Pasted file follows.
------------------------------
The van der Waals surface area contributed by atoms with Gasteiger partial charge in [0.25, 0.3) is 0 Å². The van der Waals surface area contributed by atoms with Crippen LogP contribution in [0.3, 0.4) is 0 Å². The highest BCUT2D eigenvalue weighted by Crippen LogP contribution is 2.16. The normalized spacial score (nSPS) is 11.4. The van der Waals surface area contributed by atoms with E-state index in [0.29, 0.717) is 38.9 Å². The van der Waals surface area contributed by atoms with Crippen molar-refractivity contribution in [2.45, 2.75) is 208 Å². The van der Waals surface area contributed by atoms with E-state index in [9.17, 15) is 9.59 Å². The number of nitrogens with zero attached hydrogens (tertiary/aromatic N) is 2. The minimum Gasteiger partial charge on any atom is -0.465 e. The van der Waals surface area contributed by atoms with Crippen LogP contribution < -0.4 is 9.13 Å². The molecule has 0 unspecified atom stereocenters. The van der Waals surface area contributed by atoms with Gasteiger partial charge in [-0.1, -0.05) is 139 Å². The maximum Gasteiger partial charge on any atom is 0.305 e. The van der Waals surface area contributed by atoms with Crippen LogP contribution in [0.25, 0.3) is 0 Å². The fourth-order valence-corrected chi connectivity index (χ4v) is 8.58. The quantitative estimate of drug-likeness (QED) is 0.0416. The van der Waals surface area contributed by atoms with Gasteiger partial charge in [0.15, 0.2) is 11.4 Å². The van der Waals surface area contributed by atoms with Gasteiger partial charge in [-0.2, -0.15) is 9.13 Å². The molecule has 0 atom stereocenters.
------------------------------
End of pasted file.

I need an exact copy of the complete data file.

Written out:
The van der Waals surface area contributed by atoms with Gasteiger partial charge in [0.25, 0.3) is 0 Å². The van der Waals surface area contributed by atoms with Crippen LogP contribution in [0.3, 0.4) is 0 Å². The highest BCUT2D eigenvalue weighted by Crippen LogP contribution is 2.16. The normalized spacial score (nSPS) is 11.4. The van der Waals surface area contributed by atoms with E-state index in [0.29, 0.717) is 38.9 Å². The van der Waals surface area contributed by atoms with Crippen molar-refractivity contribution in [2.45, 2.75) is 208 Å². The van der Waals surface area contributed by atoms with E-state index in [9.17, 15) is 9.59 Å². The number of nitrogens with zero attached hydrogens (tertiary/aromatic N) is 2. The minimum Gasteiger partial charge on any atom is -0.465 e. The van der Waals surface area contributed by atoms with Crippen LogP contribution < -0.4 is 9.13 Å². The molecule has 0 unspecified atom stereocenters. The van der Waals surface area contributed by atoms with Gasteiger partial charge in [-0.1, -0.05) is 139 Å². The maximum Gasteiger partial charge on any atom is 0.305 e. The van der Waals surface area contributed by atoms with Crippen LogP contribution in [0.25, 0.3) is 0 Å². The fourth-order valence-corrected chi connectivity index (χ4v) is 8.58. The quantitative estimate of drug-likeness (QED) is 0.0416. The van der Waals surface area contributed by atoms with Gasteiger partial charge in [0.15, 0.2) is 11.4 Å². The van der Waals surface area contributed by atoms with Gasteiger partial charge in [-0.2, -0.15) is 9.13 Å². The molecule has 0 atom stereocenters.